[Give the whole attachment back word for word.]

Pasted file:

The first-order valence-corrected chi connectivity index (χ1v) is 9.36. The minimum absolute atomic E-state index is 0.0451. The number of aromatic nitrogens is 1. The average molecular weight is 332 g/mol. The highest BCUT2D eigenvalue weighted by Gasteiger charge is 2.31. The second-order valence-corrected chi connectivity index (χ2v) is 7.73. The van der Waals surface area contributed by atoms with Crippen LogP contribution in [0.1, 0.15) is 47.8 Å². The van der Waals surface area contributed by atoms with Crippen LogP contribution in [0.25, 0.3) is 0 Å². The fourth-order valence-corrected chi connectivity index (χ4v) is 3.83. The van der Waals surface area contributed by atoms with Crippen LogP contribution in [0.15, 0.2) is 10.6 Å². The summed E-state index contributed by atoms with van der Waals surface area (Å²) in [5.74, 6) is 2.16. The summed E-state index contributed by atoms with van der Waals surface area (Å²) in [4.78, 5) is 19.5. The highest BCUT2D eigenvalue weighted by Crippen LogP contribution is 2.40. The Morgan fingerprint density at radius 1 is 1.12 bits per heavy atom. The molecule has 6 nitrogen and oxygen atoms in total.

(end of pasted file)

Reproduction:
The first-order valence-corrected chi connectivity index (χ1v) is 9.36. The minimum absolute atomic E-state index is 0.0451. The number of aromatic nitrogens is 1. The average molecular weight is 332 g/mol. The highest BCUT2D eigenvalue weighted by Gasteiger charge is 2.31. The second-order valence-corrected chi connectivity index (χ2v) is 7.73. The van der Waals surface area contributed by atoms with Crippen LogP contribution in [0.1, 0.15) is 47.8 Å². The van der Waals surface area contributed by atoms with Crippen LogP contribution in [0.25, 0.3) is 0 Å². The fourth-order valence-corrected chi connectivity index (χ4v) is 3.83. The van der Waals surface area contributed by atoms with Crippen LogP contribution in [0.15, 0.2) is 10.6 Å². The summed E-state index contributed by atoms with van der Waals surface area (Å²) in [5.74, 6) is 2.16. The summed E-state index contributed by atoms with van der Waals surface area (Å²) in [4.78, 5) is 19.5. The highest BCUT2D eigenvalue weighted by Crippen LogP contribution is 2.40. The Morgan fingerprint density at radius 1 is 1.12 bits per heavy atom. The molecule has 6 nitrogen and oxygen atoms in total.